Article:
The sun set on the ASU Sundome Center for the Performing Arts after the Arizona Board of Regents approved a $2 million offer Thursday for the sale of the vacant facility to expand University real estate.
ABOR approved the offer from a Scottsdale-based retail real estate company, Brown Grace 6 Investments, LLC, but it is still a pending sale, said Morgan Olsen, the ASU executive vice treasurer and chief financial officer.
The building is about 116,000 square feet in Sun City West.
The sale’s profit will go toward expanding and acquiring new campus properties, Olsen said.
He said there are not specific ASU properties for which the funds will be allocated.
The ASU Sundome is being sold “as is,” and the buyer will be responsible for the demolition of the building, according to ABOR documents.
The Sundome’s maintenance cost ASU an estimated $60,000 a year, Olsen said.
ABOR Chair Bob McLendon said the center wasn’t useful to the University.
“It was an eyesore for the community over there and was just sitting there,” McLendon said.
He said the sale will benefit both communities.
“As far as I see, it is a win-win situation,” McLendon said. “It makes good business not only for Arizona State University, but for the (Sun City West) community.”
Assistant Vice President of University Real Estate Development Steven Nielsen said the building was never able to fully function as a performance arts center and ASU tried to sell the property for seven years.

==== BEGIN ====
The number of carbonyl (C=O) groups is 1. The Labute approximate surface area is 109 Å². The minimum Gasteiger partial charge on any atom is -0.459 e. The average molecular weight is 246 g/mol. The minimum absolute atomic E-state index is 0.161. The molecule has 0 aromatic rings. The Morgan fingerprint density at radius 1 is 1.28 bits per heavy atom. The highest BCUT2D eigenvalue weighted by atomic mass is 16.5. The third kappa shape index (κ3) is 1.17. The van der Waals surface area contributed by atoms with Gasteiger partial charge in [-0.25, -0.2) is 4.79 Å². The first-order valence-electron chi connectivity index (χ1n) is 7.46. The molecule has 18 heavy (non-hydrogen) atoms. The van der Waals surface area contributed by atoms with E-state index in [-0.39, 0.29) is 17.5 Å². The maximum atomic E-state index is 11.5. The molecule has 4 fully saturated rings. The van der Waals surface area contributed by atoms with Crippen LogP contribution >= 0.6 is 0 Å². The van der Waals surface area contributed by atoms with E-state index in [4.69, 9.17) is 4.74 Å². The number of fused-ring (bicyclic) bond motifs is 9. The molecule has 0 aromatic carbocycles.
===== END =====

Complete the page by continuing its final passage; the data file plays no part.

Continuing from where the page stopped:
“It wasn’t permeable to use valuable academic dollars to fund a performance facility not even close to our campus,” Nielsen said.
The history between Sundome and ASU began when Del E. Webb Development gifted the property in 1984 for $1, Nielsen said.
In 2005, ASU gifted the property to Maricopa County for $1, Nielsen said.
Maricopa County gave the building back to ASU in 2009 when it could no longer operate the building as a performing arts facility, according to an ABOR meeting document.
Previously, the highest offer was from a Sun City West church with a $50,000 for the property, Nielsen said.
The University had to turn down the offer because it was not fair market value, Nielsen said.
He said the building was difficult to sell at the fair market value, and buyers couldn’t use the facility because of its dated design.
The Sundome has 7,000 seats on a single level, which didn’t allow all attendees to view the stage, he said.
“In its heyday this was an incredible performance venue, but the reality is the design is virtually obsolete,” Nielsen said. “It’s unfortunate that the facility can’t be buyable.”
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